Now for the "Tool" itself I would recommend using the COM Interop
Bentley.Interop.MicroStationDGN and the
For documentation on those classes refer to the MicroStationVBA.chm file.
For the user interface I would use a winform that inherits from the
Note when you inherit from this class you will not be able to use the designer mode of the IDE.
You can then design with the various components of the IDE for buttons etc.
Here is a sample that has a listbox and a scan of the design file …
Imports Bentley.MicroStation.Winforms Imports Bentley.Interop.MicroStationDGN Imports Bentley.MicroStation Imports Bentley.Windowing Imports System.Windows.Forms Namespace ProjectReviewApp Public Class ProjectReviewForm Inherits Bentley.MicroStation.WinForms.Adapter Private Shared s_App As Bentley.Interop.MicroStationDGN.Application Private Shared s_Current As ProjectReviewForm Dim m_window As Bentley.Windowing.WindowContent #Region " Windows Form Designer generated code " Public Sub New() MyBase.New() 'This call is required by the Windows Form Designer InitializeComponent() 'Add any initialization after the InitializeComponent() call s_Current = Me End Sub 'Form overrides dispose to clean up the component list Protected Overloads Overrides Sub Dispose(ByVal disposing As Boolean) If disposing Then If Not (components Is Nothing) Then components.Dispose() End If End If MyBase.Dispose(disposing) s_Current = Nothing End Sub 'Required by the Windows Form Designer Private components As System.ComponentModel.IContainer 'NOTE: The following procedure is required by the Windows Form Designer 'It can be modified using the Windows Form Designer. 'Do not modify it using the code editor Friend WithEvents ListBox1 As System.Windows.Forms.ListBox Private Sub InitializeComponent() Me.ListBox1 = New System.Windows.Forms.ListBox Me.SuspendLayout() ' 'ListBox1 ' Me.ListBox1.Location = New System.Drawing.Point(48, 40) Me.ListBox1.Name = "ListBox1" Me.ListBox1.Size = New System.Drawing.Size(200, 173) Me.ListBox1.TabIndex = 0 ' 'ProjectReviewForm ' Me.AutoScaleBaseSize = New System.Drawing.Size(5, 13) Me.ClientSize = New System.Drawing.Size(292, 268) Me.Controls.Add(Me.ListBox1) Me.Name = "ProjectReviewForm" Me.Text = "ProjectReviewForm" Me.ResumeLayout(False) End Sub #End Region Public Function ScanFile() As Integer Dim oEnum As Bentley.Interop.MicroStationDGN.ElementEnumerator Dim oScanCriteria As Bentley.Interop.MicroStationDGN.ElementScanCriteriaClass Dim iStatus As Integer oScanCriteria = New Bentley.Interop.MicroStationDGN.ElementScanCriteriaClass oEnum = Bentley.MicroStation.InteropServices.Utilities.ComApp.ActiveModelReference.Scan(oScanCriteria) ListBox1.Items.Clear() Do While oEnum.MoveNext If ListBox1.Items.Contains(oEnum.Current.Type.ToString) = False Then iStatus = ListBox1.Items.Add(oEnum.Current.Type.ToString) End If Loop ScanFile = iStatus End Function Public Sub ShowForm() If s_Current Is Nothing Then s_Current = New ProjectReviewForm End If Dim winManager As Bentley.Windowing.WindowManager winManager = Bentley.Windowing.WindowManager.GetForMicroStation m_window = winManager.DockPanel(s_Current, "ProjectReviewForm", s_Current.Text, Bentley.Windowing.DockLocation.Floating) End Sub Public Sub CloseForm() If s_Current Is Nothing Then Exit Sub End If ProjectReviewAppVB.ReleaseDialog() m_window.Close() m_window = Nothing s_Current = Nothing End Sub End Class End Namespace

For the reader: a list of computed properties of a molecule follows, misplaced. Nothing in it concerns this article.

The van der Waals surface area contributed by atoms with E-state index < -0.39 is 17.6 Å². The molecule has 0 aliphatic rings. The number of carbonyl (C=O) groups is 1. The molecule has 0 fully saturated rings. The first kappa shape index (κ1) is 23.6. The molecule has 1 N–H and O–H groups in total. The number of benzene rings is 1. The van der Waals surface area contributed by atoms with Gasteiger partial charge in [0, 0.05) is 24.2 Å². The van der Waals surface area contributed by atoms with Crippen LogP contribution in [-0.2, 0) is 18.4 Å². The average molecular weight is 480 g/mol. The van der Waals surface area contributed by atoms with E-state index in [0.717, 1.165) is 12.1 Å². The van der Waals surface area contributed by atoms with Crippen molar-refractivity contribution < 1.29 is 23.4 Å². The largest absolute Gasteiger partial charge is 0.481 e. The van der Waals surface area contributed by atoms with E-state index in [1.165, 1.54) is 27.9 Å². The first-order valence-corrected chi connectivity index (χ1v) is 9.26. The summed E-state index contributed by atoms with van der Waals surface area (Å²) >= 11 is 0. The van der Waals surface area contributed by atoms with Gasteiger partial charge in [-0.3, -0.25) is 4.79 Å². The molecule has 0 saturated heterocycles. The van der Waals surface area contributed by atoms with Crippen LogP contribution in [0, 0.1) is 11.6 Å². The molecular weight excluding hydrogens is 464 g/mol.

The Bentley Developer Network (BDN) has a wizard for get started, and a tutorial on building .NET AddIn applications.
Return to .NET articles index.